Aditya won an award for his efforts as part of Umaya Sports.
The NGO collaborates with schools teaching disabled children and implements programs to train them in various sports such as basketball, football, cricket, badminton, athletics and yoga. The organization has also appointed coaches who conduct sessions at the school and prepare children to improve their physical skills.
“The entire program has been designed keeping in mind the needs and limitations of students with special needs. As part of the Play of Joy, each child undergoes 108 hours of training in multiple sports over a period of one year, for which we charge a nominal fee from the school.”
In addition, the NGO organizes several inter-school sports competitions and events. Mission XI million includes some of the key people in a football competition on the lines of the FIFA U17 World Cup, and a football workshop with Delhi Dynamos FC at VISHWAS Vidyalaya in Gurgaon.
Children playing customized wheelchair basketball.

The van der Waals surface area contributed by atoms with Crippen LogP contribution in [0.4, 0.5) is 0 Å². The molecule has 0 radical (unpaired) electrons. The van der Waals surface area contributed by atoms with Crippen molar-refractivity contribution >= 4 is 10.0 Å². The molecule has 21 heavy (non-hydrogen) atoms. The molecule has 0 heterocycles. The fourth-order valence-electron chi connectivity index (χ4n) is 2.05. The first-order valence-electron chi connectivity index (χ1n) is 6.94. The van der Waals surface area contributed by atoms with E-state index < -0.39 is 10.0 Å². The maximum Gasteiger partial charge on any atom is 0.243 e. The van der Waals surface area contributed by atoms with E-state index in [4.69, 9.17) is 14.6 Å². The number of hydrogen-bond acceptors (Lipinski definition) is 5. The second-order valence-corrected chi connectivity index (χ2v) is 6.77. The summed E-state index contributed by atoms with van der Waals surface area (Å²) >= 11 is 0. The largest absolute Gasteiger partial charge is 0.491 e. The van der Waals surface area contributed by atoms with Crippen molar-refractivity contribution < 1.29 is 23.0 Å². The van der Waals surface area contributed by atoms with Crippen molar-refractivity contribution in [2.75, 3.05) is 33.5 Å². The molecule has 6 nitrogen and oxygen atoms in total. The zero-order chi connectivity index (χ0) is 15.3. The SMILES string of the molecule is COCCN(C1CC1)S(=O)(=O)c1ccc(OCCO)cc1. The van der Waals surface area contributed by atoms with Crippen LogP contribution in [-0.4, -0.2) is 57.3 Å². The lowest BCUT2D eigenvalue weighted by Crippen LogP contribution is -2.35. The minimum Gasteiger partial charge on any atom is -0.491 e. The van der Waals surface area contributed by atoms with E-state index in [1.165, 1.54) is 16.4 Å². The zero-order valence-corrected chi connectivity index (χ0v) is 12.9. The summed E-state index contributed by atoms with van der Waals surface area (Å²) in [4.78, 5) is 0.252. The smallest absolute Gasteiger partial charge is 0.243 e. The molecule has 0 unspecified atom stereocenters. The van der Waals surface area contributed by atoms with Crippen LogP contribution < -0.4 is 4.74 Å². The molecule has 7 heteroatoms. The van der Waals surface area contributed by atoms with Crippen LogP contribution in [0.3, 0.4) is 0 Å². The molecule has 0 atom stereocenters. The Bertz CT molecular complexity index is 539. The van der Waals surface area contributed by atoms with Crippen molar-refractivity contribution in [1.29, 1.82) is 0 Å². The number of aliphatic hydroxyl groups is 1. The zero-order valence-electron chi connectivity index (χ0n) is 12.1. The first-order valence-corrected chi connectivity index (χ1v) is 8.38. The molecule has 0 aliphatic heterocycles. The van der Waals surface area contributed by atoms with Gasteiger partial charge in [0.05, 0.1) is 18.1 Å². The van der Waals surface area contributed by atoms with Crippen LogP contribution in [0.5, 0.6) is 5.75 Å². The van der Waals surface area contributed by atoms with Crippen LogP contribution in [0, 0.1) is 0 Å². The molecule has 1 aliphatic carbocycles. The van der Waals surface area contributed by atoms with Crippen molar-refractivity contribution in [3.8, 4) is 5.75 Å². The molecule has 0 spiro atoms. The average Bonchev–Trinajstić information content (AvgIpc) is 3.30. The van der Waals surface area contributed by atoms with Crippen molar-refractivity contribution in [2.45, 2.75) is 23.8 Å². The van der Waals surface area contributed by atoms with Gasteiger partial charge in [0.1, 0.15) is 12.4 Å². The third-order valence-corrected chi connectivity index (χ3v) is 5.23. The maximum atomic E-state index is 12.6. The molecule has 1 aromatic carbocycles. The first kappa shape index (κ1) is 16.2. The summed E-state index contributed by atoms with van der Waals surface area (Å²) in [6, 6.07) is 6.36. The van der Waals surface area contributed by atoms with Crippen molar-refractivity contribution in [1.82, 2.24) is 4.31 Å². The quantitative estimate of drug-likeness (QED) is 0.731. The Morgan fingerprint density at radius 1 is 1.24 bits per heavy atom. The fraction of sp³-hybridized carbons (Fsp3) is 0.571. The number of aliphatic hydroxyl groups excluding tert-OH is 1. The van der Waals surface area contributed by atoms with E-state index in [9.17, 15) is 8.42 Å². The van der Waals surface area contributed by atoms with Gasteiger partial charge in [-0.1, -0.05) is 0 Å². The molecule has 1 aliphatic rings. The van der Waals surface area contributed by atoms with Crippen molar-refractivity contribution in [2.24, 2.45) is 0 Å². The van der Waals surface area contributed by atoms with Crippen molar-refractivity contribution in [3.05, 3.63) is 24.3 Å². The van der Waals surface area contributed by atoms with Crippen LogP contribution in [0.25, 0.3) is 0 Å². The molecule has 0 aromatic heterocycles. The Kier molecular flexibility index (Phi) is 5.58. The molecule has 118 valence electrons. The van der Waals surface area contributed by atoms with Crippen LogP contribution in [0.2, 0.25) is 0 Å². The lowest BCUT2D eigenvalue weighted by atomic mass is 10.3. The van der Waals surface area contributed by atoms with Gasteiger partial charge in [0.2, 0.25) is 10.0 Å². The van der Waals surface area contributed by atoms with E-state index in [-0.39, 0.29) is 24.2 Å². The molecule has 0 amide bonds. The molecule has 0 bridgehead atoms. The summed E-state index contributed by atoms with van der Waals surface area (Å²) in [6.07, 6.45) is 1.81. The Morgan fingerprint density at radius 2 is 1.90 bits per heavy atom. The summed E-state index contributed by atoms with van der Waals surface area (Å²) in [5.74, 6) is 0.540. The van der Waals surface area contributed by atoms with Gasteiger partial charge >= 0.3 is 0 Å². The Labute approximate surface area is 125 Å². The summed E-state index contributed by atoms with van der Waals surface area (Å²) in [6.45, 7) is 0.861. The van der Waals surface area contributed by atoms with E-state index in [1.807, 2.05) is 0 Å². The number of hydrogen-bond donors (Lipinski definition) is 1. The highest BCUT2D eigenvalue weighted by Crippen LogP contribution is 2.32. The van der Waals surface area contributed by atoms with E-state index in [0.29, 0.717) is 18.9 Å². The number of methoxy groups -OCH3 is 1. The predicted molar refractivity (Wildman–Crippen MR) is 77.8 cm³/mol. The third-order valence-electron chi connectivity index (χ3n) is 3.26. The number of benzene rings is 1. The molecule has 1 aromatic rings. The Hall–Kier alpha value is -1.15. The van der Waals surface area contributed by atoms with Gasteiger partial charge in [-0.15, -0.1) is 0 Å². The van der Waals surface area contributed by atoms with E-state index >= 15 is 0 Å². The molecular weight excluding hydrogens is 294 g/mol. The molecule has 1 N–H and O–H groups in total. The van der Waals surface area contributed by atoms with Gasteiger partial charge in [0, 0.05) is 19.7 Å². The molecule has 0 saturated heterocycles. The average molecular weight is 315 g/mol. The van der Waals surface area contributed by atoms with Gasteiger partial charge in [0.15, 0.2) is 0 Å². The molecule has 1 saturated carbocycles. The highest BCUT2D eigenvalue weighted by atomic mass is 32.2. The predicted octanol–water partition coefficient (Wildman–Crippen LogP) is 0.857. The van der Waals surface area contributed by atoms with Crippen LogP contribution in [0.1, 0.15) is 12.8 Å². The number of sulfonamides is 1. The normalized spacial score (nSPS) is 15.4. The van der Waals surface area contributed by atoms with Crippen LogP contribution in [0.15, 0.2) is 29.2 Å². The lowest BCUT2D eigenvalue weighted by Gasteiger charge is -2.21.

In view of the restrictions regarding exit from home due to the coronavirus epidemic, Umoya Sports has launched a digital education initiative called ‘Ability Spark’ for all children. It incorporates fun online fitness sessions, which are available for parents, carers, family members and friends completely free of charge. So far 500 people have subscribed for these classes.
So far, the NGO has received grants and donations from Teach for India Innovated, Social Incubator Unlimited India as well as Indian multinational Wipro.
Khushboo Welfare Society, a school that provides education to children and adolescents with disabilities, embraced the joy of the play program and saw tremendous improvement in the personality development of its students. The school principal Vijay Pal said,
“Once the children started getting engaged in sports and games, they were able to work in a team and developed the ability to gain mental strength. His cognitive skills also improved a lot. “